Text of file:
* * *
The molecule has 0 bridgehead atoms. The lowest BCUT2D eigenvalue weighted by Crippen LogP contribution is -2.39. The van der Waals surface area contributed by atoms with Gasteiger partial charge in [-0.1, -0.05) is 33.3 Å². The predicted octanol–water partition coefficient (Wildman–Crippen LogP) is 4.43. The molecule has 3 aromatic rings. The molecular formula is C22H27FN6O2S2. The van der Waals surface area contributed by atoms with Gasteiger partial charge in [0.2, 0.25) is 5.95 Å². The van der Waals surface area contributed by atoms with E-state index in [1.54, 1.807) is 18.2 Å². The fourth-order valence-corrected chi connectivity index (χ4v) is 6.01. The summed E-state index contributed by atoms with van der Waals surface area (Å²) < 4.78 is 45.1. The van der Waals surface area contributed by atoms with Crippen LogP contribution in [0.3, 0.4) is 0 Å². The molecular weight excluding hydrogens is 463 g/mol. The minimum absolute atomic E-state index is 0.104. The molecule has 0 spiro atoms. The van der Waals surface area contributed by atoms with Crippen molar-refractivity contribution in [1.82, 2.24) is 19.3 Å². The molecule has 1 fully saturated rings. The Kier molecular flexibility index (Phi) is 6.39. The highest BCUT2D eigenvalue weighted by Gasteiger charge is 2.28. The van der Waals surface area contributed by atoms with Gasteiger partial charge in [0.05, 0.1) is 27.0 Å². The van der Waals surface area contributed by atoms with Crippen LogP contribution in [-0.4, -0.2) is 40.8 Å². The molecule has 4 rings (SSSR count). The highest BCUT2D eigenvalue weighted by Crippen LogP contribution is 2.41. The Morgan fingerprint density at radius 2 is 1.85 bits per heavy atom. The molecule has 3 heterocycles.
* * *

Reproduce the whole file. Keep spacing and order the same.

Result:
The molecule has 0 bridgehead atoms. The lowest BCUT2D eigenvalue weighted by Crippen LogP contribution is -2.39. The van der Waals surface area contributed by atoms with Gasteiger partial charge in [-0.1, -0.05) is 33.3 Å². The predicted octanol–water partition coefficient (Wildman–Crippen LogP) is 4.43. The molecule has 3 aromatic rings. The molecular formula is C22H27FN6O2S2. The van der Waals surface area contributed by atoms with Gasteiger partial charge in [0.2, 0.25) is 5.95 Å². The van der Waals surface area contributed by atoms with E-state index in [1.54, 1.807) is 18.2 Å². The fourth-order valence-corrected chi connectivity index (χ4v) is 6.01. The summed E-state index contributed by atoms with van der Waals surface area (Å²) < 4.78 is 45.1. The van der Waals surface area contributed by atoms with Crippen LogP contribution in [0.3, 0.4) is 0 Å². The molecular weight excluding hydrogens is 463 g/mol. The minimum absolute atomic E-state index is 0.104. The molecule has 0 spiro atoms. The van der Waals surface area contributed by atoms with Crippen molar-refractivity contribution in [1.82, 2.24) is 19.3 Å². The molecule has 1 fully saturated rings. The Kier molecular flexibility index (Phi) is 6.39. The highest BCUT2D eigenvalue weighted by Gasteiger charge is 2.28. The van der Waals surface area contributed by atoms with Gasteiger partial charge in [0.05, 0.1) is 27.0 Å². The van der Waals surface area contributed by atoms with Crippen LogP contribution in [-0.4, -0.2) is 40.8 Å². The molecule has 4 rings (SSSR count). The highest BCUT2D eigenvalue weighted by Crippen LogP contribution is 2.41. The Morgan fingerprint density at radius 2 is 1.85 bits per heavy atom. The molecule has 3 heterocycles.